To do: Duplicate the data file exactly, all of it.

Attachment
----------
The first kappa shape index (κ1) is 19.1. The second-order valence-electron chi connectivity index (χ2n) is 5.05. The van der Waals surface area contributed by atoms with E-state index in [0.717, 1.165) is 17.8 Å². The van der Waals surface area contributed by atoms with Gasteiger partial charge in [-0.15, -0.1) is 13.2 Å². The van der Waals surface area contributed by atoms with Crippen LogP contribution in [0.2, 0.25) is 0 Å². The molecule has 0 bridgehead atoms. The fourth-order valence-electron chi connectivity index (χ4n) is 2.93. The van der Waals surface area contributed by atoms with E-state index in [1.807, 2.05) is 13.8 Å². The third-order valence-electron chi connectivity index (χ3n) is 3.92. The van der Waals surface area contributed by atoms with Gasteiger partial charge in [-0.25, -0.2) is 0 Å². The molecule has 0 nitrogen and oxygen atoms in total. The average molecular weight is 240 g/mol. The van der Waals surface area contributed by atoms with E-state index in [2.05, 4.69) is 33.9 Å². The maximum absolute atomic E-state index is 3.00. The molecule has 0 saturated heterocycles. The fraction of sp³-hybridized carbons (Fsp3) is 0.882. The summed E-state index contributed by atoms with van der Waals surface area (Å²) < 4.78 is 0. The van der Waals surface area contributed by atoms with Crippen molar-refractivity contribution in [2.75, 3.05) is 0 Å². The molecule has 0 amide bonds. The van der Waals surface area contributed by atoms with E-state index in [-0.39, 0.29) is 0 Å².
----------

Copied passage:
The first kappa shape index (κ1) is 19.1. The second-order valence-electron chi connectivity index (χ2n) is 5.05. The van der Waals surface area contributed by atoms with E-state index in [0.717, 1.165) is 17.8 Å². The van der Waals surface area contributed by atoms with Gasteiger partial charge in [-0.15, -0.1) is 13.2 Å². The van der Waals surface area contributed by atoms with Crippen LogP contribution in [0.2, 0.25) is 0 Å². The molecule has 0 bridgehead atoms. The fourth-order valence-electron chi connectivity index (χ4n) is 2.93. The van der Waals surface area contributed by atoms with E-state index in [1.807, 2.05) is 13.8 Å². The third-order valence-electron chi connectivity index (χ3n) is 3.92. The van der Waals surface area contributed by atoms with Gasteiger partial charge in [-0.25, -0.2) is 0 Å². The molecule has 0 nitrogen and oxygen atoms in total. The average molecular weight is 240 g/mol. The van der Waals surface area contributed by atoms with E-state index in [2.05, 4.69) is 33.9 Å². The maximum absolute atomic E-state index is 3.00. The molecule has 0 saturated heterocycles. The fraction of sp³-hybridized carbons (Fsp3) is 0.882. The summed E-state index contributed by atoms with van der Waals surface area (Å²) < 4.78 is 0. The van der Waals surface area contributed by atoms with Crippen molar-refractivity contribution in [2.75, 3.05) is 0 Å². The molecule has 0 amide bonds. The van der Waals surface area contributed by atoms with E-state index in [-0.39, 0.29) is 0 Å².